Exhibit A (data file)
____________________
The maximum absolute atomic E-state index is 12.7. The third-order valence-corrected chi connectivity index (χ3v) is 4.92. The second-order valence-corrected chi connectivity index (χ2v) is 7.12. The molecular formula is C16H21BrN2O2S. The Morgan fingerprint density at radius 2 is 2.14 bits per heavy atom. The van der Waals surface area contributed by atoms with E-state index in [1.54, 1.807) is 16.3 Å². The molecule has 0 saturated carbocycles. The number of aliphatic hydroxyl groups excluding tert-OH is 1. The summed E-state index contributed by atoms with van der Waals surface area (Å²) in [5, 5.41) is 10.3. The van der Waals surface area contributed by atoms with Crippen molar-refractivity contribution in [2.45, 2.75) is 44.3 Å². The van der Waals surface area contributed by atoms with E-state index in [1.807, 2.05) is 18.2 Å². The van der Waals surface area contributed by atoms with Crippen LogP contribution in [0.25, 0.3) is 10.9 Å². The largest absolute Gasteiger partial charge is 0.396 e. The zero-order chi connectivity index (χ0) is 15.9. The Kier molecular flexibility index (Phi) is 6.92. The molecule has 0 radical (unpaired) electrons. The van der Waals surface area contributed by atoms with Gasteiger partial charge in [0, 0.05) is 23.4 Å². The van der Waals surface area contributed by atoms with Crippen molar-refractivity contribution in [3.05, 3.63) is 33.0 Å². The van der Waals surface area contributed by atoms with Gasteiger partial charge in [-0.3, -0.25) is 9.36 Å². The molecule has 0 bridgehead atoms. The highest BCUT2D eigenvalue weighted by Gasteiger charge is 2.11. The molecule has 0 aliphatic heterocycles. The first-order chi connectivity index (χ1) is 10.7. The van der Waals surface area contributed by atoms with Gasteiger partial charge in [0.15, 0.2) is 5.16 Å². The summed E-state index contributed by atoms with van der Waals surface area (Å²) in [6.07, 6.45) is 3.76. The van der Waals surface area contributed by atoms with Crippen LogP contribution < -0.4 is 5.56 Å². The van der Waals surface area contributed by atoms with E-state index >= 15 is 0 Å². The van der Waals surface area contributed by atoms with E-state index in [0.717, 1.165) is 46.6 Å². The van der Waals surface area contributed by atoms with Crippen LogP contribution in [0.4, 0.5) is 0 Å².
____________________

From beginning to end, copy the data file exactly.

The maximum absolute atomic E-state index is 12.7. The third-order valence-corrected chi connectivity index (χ3v) is 4.92. The second-order valence-corrected chi connectivity index (χ2v) is 7.12. The molecular formula is C16H21BrN2O2S. The Morgan fingerprint density at radius 2 is 2.14 bits per heavy atom. The van der Waals surface area contributed by atoms with E-state index in [1.54, 1.807) is 16.3 Å². The molecule has 0 saturated carbocycles. The number of aliphatic hydroxyl groups excluding tert-OH is 1. The summed E-state index contributed by atoms with van der Waals surface area (Å²) in [5, 5.41) is 10.3. The van der Waals surface area contributed by atoms with Crippen molar-refractivity contribution in [2.45, 2.75) is 44.3 Å². The van der Waals surface area contributed by atoms with E-state index in [1.807, 2.05) is 18.2 Å². The van der Waals surface area contributed by atoms with Crippen LogP contribution in [0.25, 0.3) is 10.9 Å². The largest absolute Gasteiger partial charge is 0.396 e. The zero-order chi connectivity index (χ0) is 15.9. The Kier molecular flexibility index (Phi) is 6.92. The molecule has 0 radical (unpaired) electrons. The van der Waals surface area contributed by atoms with Gasteiger partial charge in [0, 0.05) is 23.4 Å². The van der Waals surface area contributed by atoms with Crippen molar-refractivity contribution in [3.05, 3.63) is 33.0 Å². The van der Waals surface area contributed by atoms with Gasteiger partial charge in [-0.3, -0.25) is 9.36 Å². The molecule has 0 bridgehead atoms. The highest BCUT2D eigenvalue weighted by Gasteiger charge is 2.11. The molecule has 0 aliphatic heterocycles. The first-order chi connectivity index (χ1) is 10.7. The van der Waals surface area contributed by atoms with Gasteiger partial charge in [0.15, 0.2) is 5.16 Å². The summed E-state index contributed by atoms with van der Waals surface area (Å²) in [6.07, 6.45) is 3.76. The van der Waals surface area contributed by atoms with Crippen LogP contribution < -0.4 is 5.56 Å². The van der Waals surface area contributed by atoms with E-state index >= 15 is 0 Å². The van der Waals surface area contributed by atoms with E-state index in [0.717, 1.165) is 46.6 Å². The van der Waals surface area contributed by atoms with Crippen LogP contribution in [0.4, 0.5) is 0 Å².